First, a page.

Strategy Video Series: Episode 01
Introduction to Strategy
Strategy: Episode 01 Transcript
Hi! I’m Jerry Thomas, President and CEO of Decision Analyst. Welcome to our series on strategy. And strategy comes to us from the military world from ancient Greece. And the original word that strategy comes from is based on the idea of a general, or military leadership, or the art of being a military leader. So, strategy comes to us from the world of the military. And what exactly is strategy is not totally clear, and it often is confused with tactics. And in fact, those two concepts overlap each other. But in general when we think about strategy, we’re talking about the long-term and tactics we’re thinking of shorter-term actions.
There are many books on military strategy, and a number of them outline various military strategies or strategic principles, such as objective, mass, maneuver, surprise, deception. Some books list eight strategies. Some lists 13. Some have over a hundred. So, who knows how many strategies that apply to the military.
And I’ve thought about military strategy most of my adult life, and it’s always been very confusing. But eventually I figured out that there’s a deeper underlying concept, and it’s the idea of concentration or focus. So, the whole purpose of military strategy is to get a bigger army, with more firepower concentrated against a smaller army. That’s the secret to victory; that’s the secret to winning. But the military model is not an ideal model for strategy that we can apply to the business world.
For one thing there’s only one enemy. In the business world, we have many, many, many competitors, many opponents. Secondly, you think of military strategy: there’s a beginning and there’s an end. There’s a fairly limited time dimension to military strategy; whereas, in the business world, strategy is ongoing, never-ending. We’re talking about the long-term survival. So, the military model doesn’t fit perfectly to the business world.
Another common model for strategy is sports, but sports has many of the same limitations of the military models for strategy. There’s only one opponent that we’re playing against, and many of the rules (and in the constraints and the time limits, don’t really apply in the business world. So, the sports model for strategy, or being the best, is not a good model for the business world.
A third model of strategy is nature, or the world’s natural ecosystems. And I love nature as a metaphor, or an analogy, where we can see strategy in a different environment that we might be able to apply to the business world. So, nature has been refining its strategies and organisms in nature for millions and millions of years, and ecosystems have (you know) pure unfettered, unlimited competition—and that’s close to what we face in the business world.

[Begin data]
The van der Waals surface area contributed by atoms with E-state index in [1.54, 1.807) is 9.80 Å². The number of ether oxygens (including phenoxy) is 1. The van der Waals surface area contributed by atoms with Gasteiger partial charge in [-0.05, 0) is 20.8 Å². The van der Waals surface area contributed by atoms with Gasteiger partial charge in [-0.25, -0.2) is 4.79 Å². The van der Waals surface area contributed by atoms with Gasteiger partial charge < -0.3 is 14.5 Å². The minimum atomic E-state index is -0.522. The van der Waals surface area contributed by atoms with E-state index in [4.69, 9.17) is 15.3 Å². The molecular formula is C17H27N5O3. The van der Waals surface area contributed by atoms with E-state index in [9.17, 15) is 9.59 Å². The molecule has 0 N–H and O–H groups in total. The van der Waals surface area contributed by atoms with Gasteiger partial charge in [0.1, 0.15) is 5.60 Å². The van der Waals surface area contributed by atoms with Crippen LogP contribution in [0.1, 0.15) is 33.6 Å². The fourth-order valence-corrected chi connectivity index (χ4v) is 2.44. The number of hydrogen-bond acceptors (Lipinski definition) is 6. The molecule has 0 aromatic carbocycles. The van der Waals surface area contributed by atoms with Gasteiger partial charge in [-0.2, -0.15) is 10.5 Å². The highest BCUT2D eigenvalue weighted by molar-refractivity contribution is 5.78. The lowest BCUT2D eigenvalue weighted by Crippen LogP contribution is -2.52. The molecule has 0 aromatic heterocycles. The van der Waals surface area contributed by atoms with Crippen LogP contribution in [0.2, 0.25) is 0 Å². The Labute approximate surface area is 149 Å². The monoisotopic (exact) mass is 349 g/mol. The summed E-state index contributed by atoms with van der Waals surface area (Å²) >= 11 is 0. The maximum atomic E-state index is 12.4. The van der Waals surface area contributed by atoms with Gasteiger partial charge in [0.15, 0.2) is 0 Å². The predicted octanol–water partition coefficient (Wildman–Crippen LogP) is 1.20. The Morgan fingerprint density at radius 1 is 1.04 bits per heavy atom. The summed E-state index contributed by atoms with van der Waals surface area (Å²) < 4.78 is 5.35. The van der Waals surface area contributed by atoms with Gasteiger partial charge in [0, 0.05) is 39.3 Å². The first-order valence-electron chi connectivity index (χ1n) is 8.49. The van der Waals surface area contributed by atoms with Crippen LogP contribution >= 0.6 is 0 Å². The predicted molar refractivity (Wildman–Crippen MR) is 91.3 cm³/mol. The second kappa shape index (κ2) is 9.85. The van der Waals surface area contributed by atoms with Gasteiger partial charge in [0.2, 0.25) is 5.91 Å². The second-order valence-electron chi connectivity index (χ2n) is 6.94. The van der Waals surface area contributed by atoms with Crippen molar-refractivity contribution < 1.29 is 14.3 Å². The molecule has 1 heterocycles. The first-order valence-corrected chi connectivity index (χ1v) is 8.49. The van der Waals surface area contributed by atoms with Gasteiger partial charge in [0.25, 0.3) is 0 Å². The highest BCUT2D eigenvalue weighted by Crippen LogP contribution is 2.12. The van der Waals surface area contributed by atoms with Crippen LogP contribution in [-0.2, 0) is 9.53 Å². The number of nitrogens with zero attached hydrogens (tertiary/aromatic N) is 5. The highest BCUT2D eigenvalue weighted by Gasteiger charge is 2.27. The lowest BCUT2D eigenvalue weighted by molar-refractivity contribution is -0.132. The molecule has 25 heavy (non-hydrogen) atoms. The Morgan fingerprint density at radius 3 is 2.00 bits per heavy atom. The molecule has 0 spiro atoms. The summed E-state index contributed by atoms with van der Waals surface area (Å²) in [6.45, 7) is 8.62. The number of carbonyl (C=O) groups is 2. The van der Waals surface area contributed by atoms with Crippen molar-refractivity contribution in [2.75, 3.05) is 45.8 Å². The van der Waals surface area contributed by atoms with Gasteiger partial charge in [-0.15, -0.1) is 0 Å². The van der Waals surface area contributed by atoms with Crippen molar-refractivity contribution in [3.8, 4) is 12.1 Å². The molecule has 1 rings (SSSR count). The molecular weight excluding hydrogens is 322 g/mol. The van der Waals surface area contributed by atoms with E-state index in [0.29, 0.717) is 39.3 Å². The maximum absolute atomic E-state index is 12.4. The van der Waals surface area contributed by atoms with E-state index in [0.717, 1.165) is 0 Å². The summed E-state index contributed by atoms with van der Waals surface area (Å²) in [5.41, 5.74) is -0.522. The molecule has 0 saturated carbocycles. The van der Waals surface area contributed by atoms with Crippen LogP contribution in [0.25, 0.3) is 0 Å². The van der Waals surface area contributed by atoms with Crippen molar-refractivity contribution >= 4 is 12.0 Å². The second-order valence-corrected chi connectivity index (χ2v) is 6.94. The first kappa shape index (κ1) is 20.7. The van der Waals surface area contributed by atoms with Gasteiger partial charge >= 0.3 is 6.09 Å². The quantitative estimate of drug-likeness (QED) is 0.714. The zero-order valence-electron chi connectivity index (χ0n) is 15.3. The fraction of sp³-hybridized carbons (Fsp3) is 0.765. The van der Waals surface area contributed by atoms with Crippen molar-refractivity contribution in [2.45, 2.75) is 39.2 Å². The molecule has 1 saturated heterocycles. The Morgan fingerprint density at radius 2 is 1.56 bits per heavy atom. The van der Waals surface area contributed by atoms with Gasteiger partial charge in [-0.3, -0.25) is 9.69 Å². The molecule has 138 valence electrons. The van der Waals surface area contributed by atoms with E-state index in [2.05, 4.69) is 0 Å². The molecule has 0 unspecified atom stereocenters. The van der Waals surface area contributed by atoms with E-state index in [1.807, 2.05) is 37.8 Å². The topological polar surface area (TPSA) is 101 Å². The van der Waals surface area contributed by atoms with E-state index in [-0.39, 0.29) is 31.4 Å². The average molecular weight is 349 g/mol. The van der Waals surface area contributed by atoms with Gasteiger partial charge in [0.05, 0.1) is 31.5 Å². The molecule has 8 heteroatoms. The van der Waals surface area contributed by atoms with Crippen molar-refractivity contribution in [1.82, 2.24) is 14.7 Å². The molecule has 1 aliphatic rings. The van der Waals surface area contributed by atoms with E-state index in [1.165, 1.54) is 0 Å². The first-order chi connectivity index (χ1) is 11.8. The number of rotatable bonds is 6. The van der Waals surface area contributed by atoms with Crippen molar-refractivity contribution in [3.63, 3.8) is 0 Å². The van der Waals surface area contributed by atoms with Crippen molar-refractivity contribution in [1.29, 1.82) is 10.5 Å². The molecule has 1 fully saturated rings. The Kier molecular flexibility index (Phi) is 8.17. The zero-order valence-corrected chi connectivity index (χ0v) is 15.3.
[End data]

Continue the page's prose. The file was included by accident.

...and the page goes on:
So I think we can think about these ecosystems—and you think about a forest, for example—there are trees, there are vines, there are grasses, there are bugs, there are bacteria. And all of these organisms, all of these plants are competing for sunlight, for water, and for nutrients. And so, that’s something that’s much closer to what we face in the business world, and within that ecosystem, each plant, each tree, each bug, each grass specializes in some way so that it can dominate a niche in that ecosystem.
So, the great strategy principle for nature here is specialization, and specialization is a really important concept— and we’ll come back to that. So, now we take these strategy ideas, or models, and try to apply them to the business world.
In most businesses there really isn’t a well-understood or a well-articulated strategy. We work with clients all over North America. And when you go in and talk to people and ask them what’s their strategy, what you typically get are blank stares, or, “Well, you know, that’s something higher up in the organization”; “I don’t really know what the strategy is.” But everyone within an organization ought to know what the strategy is.
So, as we start thinking about business strategy, let’s take these two concepts that we just talked about—the idea of concentration from the world of the military and the idea of specialization that we get from nature—and we’re gonna see how we might apply those in a business context. And by the way, many books and videos on strategy say there are four strategies or six strategies. There are an unlimited number of strategies. We’re only constrained by our imagination.